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Let $U\subset \mathbb C$ be open, bounded, simply connected, with $C^\infty$ boundary. Apply the Riemann mapping theorem to get a bilolomorphic isomorphism $$ f:U\to \mathbb D $$ between $U$ and the unit disc $\mathbb D:=\{z\in \mathbb C:|z|<1\}$.

How can I see that $f$ extends to a $C^\infty$ map from the closure of $U$ to the closure of $\mathbb D$?

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You might already know this: there is a theorem of Caratheodory which implies that $f$ extends to a continuous map. Perhaps examining the proof will show that the extension is $C^{\infty}$ if the boundary of $U$ is so. –  ulrich Dec 4 '11 at 12:00
    
Can you give a reference? Thanks! –  MZWang Dec 5 '11 at 4:55
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4 Answers

up vote 4 down vote accepted

Another answer, since it is different from the previous one:

The result you want was proved by Painleve in 1887, long BEFORE Cartheodory's theorem. The proof is given in the very nice survey article:

http://www.ams.org/journals/bull/1990-22-02/S0273-0979-1990-15879-3/S0273-0979-1990-15879-3.pdf (page 238). The paper is:

S. Bell MAPPING PROBLEMS IN COMPLEX ANALYSIS AND THE D-BAR problem (bull AMS, 1990). (it still uses elliptic regularity, but he refers to other proofs which are different).

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I also found another proof of that same result in an unpublished note by Graeme Segal called "Sewing Riemann surfaces together". G. Segal also addresses a subtle point that is somehow omitted in Bell's paper: the non-vanishing of the derivative at the boundary. Quoting G. Segal: "it is easy to show that [the derivative] cannot vanish to finite order, but to show that it cannot vanish to infinite order at a boundary point"... and then there is a little lemma that's not too difficult, but that I won't reproduce here. –  André Henriques May 20 '12 at 21:17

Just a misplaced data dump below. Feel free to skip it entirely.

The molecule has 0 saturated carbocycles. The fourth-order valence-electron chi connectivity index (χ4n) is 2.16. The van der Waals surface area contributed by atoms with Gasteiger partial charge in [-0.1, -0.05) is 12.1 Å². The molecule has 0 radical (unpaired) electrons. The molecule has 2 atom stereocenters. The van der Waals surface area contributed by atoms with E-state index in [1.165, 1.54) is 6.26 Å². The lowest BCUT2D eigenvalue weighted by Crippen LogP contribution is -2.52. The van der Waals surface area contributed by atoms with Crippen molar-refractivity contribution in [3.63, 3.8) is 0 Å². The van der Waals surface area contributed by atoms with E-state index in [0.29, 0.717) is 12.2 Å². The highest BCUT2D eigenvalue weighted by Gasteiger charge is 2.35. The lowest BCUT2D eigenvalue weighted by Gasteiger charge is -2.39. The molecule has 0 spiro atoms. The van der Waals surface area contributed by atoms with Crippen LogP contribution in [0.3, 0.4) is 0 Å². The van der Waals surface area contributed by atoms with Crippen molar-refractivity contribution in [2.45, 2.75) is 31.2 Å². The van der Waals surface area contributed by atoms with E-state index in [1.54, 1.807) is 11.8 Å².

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See http://maths.sogang.ac.kr/shcho/pdf/P18.pdf, theorem 1.3 (which is the same as theorem 3.4).

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After having a closer look at that article, I'm not longer very satisfied by it. The argument I care about is entirely contained in the last page (one can safely disregard everything that comes before). The assumption that the boundary is $C^\infty$ is only used implicitly in the sentence "by the regularity theory of the Laplace operator". Also, I can't follow the last argument (last line of the paper): if you know that $|f(z)|^2$ is smooth, how do you conclude that $f(z)$ is smooth? –  André Henriques Dec 9 '11 at 10:28
    
I will try to find another reference (though I suspect the "regularity theory for the Laplace operator" cannot be escaped entirely, since this result is clearly a part of it...) –  Igor Rivin Dec 9 '11 at 10:45
    
I'm perfectly happy with an argument that uses the Laplace operator. But why not use the $\bar \partial$ operator directly? Isn't this regularity thing a common feature of all elliptic differential operators? –  André Henriques Dec 10 '11 at 10:24
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This is well-known result by Kellogg (O. Kellogg: On the derivatives of harmonic functions on the boundary, Trans. Amer.Math. Soc. 33 (1931), 689-692.), and Warschawski (On the higher derivatives at the boundary in conformal mapping,} Trans. Amer. Math. Soc, {\bf 38}, No. 2 (1935), 310-340.), where they prove even more, that the if the boundary is C^{n,\alpha}, then the conformal parametrization is C^{n,\alpha} up to the boundary.

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By a theorem of Caratheodory it extends to a homeomorphism.

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